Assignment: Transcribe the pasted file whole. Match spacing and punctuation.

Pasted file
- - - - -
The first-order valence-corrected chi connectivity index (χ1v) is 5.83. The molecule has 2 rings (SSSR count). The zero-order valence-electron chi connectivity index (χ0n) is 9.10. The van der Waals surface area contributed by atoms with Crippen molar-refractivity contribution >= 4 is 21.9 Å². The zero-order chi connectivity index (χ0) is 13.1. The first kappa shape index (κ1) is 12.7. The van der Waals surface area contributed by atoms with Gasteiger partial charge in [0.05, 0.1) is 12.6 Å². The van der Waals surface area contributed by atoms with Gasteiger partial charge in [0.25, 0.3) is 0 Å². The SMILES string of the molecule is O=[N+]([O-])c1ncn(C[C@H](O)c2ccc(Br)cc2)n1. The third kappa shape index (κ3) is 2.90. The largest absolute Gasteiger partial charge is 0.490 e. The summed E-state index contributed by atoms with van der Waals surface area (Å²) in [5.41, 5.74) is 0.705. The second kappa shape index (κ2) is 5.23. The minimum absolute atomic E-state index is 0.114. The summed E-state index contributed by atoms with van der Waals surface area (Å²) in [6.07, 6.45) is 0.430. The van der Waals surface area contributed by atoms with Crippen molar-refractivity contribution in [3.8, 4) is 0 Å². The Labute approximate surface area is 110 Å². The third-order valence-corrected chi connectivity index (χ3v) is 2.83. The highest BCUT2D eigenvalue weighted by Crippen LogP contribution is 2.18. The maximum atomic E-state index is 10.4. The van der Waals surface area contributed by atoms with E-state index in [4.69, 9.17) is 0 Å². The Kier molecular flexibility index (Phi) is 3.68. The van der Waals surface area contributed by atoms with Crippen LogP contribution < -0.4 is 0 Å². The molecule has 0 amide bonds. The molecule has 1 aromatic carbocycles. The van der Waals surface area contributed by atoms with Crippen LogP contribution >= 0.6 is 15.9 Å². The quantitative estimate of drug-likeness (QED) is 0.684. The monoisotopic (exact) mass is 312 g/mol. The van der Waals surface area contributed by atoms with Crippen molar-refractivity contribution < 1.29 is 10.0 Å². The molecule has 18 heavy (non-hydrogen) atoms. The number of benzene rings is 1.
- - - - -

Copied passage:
The first-order valence-corrected chi connectivity index (χ1v) is 5.83. The molecule has 2 rings (SSSR count). The zero-order valence-electron chi connectivity index (χ0n) is 9.10. The van der Waals surface area contributed by atoms with Crippen molar-refractivity contribution >= 4 is 21.9 Å². The zero-order chi connectivity index (χ0) is 13.1. The first kappa shape index (κ1) is 12.7. The van der Waals surface area contributed by atoms with Gasteiger partial charge in [0.05, 0.1) is 12.6 Å². The van der Waals surface area contributed by atoms with Gasteiger partial charge in [0.25, 0.3) is 0 Å². The SMILES string of the molecule is O=[N+]([O-])c1ncn(C[C@H](O)c2ccc(Br)cc2)n1. The third kappa shape index (κ3) is 2.90. The largest absolute Gasteiger partial charge is 0.490 e. The summed E-state index contributed by atoms with van der Waals surface area (Å²) in [5.41, 5.74) is 0.705. The second kappa shape index (κ2) is 5.23. The minimum absolute atomic E-state index is 0.114. The summed E-state index contributed by atoms with van der Waals surface area (Å²) in [6.07, 6.45) is 0.430. The van der Waals surface area contributed by atoms with Crippen molar-refractivity contribution in [3.8, 4) is 0 Å². The Labute approximate surface area is 110 Å². The third-order valence-corrected chi connectivity index (χ3v) is 2.83. The highest BCUT2D eigenvalue weighted by Crippen LogP contribution is 2.18. The maximum atomic E-state index is 10.4. The van der Waals surface area contributed by atoms with E-state index in [4.69, 9.17) is 0 Å². The Kier molecular flexibility index (Phi) is 3.68. The van der Waals surface area contributed by atoms with Crippen LogP contribution < -0.4 is 0 Å². The molecule has 0 amide bonds. The molecule has 1 aromatic carbocycles. The van der Waals surface area contributed by atoms with Crippen LogP contribution >= 0.6 is 15.9 Å². The quantitative estimate of drug-likeness (QED) is 0.684. The monoisotopic (exact) mass is 312 g/mol. The van der Waals surface area contributed by atoms with Crippen molar-refractivity contribution < 1.29 is 10.0 Å². The molecule has 18 heavy (non-hydrogen) atoms. The number of benzene rings is 1.